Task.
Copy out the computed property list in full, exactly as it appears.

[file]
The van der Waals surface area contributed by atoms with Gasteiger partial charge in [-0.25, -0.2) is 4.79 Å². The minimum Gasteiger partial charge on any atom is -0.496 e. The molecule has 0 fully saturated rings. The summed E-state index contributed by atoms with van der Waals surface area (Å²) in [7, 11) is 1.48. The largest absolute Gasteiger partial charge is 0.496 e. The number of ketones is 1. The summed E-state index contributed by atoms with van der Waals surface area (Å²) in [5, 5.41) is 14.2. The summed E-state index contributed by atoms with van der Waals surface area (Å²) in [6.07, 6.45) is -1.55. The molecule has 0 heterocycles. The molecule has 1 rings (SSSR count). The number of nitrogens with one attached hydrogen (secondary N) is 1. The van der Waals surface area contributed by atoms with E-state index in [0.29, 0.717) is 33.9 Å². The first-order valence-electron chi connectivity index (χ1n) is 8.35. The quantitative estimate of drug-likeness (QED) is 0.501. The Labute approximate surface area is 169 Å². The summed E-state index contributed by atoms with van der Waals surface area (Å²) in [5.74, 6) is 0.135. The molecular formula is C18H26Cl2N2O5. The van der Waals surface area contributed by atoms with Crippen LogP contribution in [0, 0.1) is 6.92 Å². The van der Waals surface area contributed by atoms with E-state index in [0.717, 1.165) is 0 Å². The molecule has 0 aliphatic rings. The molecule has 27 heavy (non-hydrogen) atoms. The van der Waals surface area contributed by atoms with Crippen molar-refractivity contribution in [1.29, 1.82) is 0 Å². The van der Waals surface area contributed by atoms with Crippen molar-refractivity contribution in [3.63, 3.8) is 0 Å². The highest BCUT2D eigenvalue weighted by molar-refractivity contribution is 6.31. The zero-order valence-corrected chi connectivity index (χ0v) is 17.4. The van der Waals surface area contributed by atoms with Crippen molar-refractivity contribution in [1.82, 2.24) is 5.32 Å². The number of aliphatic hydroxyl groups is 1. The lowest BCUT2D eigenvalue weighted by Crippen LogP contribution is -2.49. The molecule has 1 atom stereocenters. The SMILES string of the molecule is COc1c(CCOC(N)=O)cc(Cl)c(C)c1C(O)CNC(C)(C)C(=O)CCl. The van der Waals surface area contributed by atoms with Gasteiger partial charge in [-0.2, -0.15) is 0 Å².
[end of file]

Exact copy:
The van der Waals surface area contributed by atoms with Gasteiger partial charge in [-0.25, -0.2) is 4.79 Å². The minimum Gasteiger partial charge on any atom is -0.496 e. The molecule has 0 fully saturated rings. The summed E-state index contributed by atoms with van der Waals surface area (Å²) in [7, 11) is 1.48. The largest absolute Gasteiger partial charge is 0.496 e. The number of ketones is 1. The summed E-state index contributed by atoms with van der Waals surface area (Å²) in [5, 5.41) is 14.2. The summed E-state index contributed by atoms with van der Waals surface area (Å²) in [6.07, 6.45) is -1.55. The molecule has 0 heterocycles. The molecule has 1 rings (SSSR count). The number of nitrogens with one attached hydrogen (secondary N) is 1. The van der Waals surface area contributed by atoms with E-state index in [0.29, 0.717) is 33.9 Å². The first-order valence-electron chi connectivity index (χ1n) is 8.35. The quantitative estimate of drug-likeness (QED) is 0.501. The Labute approximate surface area is 169 Å². The summed E-state index contributed by atoms with van der Waals surface area (Å²) in [5.74, 6) is 0.135. The molecular formula is C18H26Cl2N2O5. The van der Waals surface area contributed by atoms with Crippen LogP contribution in [0, 0.1) is 6.92 Å². The van der Waals surface area contributed by atoms with E-state index in [0.717, 1.165) is 0 Å². The molecule has 0 aliphatic rings. The molecule has 27 heavy (non-hydrogen) atoms. The van der Waals surface area contributed by atoms with Crippen molar-refractivity contribution in [1.29, 1.82) is 0 Å². The van der Waals surface area contributed by atoms with Crippen molar-refractivity contribution in [3.63, 3.8) is 0 Å². The highest BCUT2D eigenvalue weighted by molar-refractivity contribution is 6.31. The zero-order valence-corrected chi connectivity index (χ0v) is 17.4. The van der Waals surface area contributed by atoms with Crippen molar-refractivity contribution in [1.82, 2.24) is 5.32 Å². The number of aliphatic hydroxyl groups is 1. The lowest BCUT2D eigenvalue weighted by Crippen LogP contribution is -2.49. The molecule has 1 atom stereocenters. The SMILES string of the molecule is COc1c(CCOC(N)=O)cc(Cl)c(C)c1C(O)CNC(C)(C)C(=O)CCl. The van der Waals surface area contributed by atoms with Gasteiger partial charge in [-0.2, -0.15) is 0 Å².